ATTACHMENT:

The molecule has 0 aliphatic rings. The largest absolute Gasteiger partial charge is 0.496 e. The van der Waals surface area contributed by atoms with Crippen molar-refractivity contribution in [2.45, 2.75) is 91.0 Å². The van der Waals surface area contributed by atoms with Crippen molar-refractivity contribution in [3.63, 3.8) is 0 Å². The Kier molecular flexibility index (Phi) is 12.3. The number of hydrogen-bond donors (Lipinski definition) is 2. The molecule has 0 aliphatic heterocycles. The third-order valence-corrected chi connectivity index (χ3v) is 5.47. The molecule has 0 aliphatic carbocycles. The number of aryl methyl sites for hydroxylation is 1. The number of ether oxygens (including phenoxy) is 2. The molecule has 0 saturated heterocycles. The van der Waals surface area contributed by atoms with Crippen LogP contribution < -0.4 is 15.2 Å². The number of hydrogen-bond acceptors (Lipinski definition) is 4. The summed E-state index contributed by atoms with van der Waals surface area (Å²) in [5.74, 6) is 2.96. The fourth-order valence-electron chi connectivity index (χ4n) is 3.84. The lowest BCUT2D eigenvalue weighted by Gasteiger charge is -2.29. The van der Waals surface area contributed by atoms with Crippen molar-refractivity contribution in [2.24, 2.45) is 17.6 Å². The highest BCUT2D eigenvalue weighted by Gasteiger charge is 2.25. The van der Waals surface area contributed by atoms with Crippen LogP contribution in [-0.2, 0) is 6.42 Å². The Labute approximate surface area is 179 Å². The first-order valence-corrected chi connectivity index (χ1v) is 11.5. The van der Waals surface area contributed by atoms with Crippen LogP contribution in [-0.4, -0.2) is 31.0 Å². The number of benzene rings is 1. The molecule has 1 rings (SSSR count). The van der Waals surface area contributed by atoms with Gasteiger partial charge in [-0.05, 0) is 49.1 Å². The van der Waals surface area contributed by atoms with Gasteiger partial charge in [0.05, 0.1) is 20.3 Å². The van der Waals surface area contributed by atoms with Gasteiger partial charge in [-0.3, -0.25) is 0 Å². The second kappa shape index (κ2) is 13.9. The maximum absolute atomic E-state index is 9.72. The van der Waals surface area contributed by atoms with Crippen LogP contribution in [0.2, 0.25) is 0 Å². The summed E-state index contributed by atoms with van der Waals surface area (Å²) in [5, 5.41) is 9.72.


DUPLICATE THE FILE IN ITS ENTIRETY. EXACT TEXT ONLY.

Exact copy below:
The molecule has 0 aliphatic rings. The largest absolute Gasteiger partial charge is 0.496 e. The van der Waals surface area contributed by atoms with Crippen molar-refractivity contribution in [2.45, 2.75) is 91.0 Å². The van der Waals surface area contributed by atoms with Crippen molar-refractivity contribution in [3.63, 3.8) is 0 Å². The Kier molecular flexibility index (Phi) is 12.3. The number of hydrogen-bond donors (Lipinski definition) is 2. The molecule has 0 aliphatic heterocycles. The third-order valence-corrected chi connectivity index (χ3v) is 5.47. The molecule has 0 aliphatic carbocycles. The number of aryl methyl sites for hydroxylation is 1. The number of ether oxygens (including phenoxy) is 2. The molecule has 0 saturated heterocycles. The van der Waals surface area contributed by atoms with Crippen LogP contribution < -0.4 is 15.2 Å². The number of hydrogen-bond acceptors (Lipinski definition) is 4. The summed E-state index contributed by atoms with van der Waals surface area (Å²) in [5.74, 6) is 2.96. The fourth-order valence-electron chi connectivity index (χ4n) is 3.84. The lowest BCUT2D eigenvalue weighted by Gasteiger charge is -2.29. The van der Waals surface area contributed by atoms with Crippen molar-refractivity contribution in [2.24, 2.45) is 17.6 Å². The highest BCUT2D eigenvalue weighted by Gasteiger charge is 2.25. The van der Waals surface area contributed by atoms with Crippen LogP contribution in [-0.2, 0) is 6.42 Å². The Labute approximate surface area is 179 Å². The first-order valence-corrected chi connectivity index (χ1v) is 11.5. The van der Waals surface area contributed by atoms with Crippen LogP contribution in [-0.4, -0.2) is 31.0 Å². The number of benzene rings is 1. The molecule has 1 rings (SSSR count). The van der Waals surface area contributed by atoms with Gasteiger partial charge in [-0.05, 0) is 49.1 Å². The van der Waals surface area contributed by atoms with Gasteiger partial charge in [0.05, 0.1) is 20.3 Å². The van der Waals surface area contributed by atoms with Gasteiger partial charge in [-0.3, -0.25) is 0 Å². The second kappa shape index (κ2) is 13.9. The maximum absolute atomic E-state index is 9.72. The van der Waals surface area contributed by atoms with Crippen LogP contribution in [0.2, 0.25) is 0 Å². The summed E-state index contributed by atoms with van der Waals surface area (Å²) in [5, 5.41) is 9.72.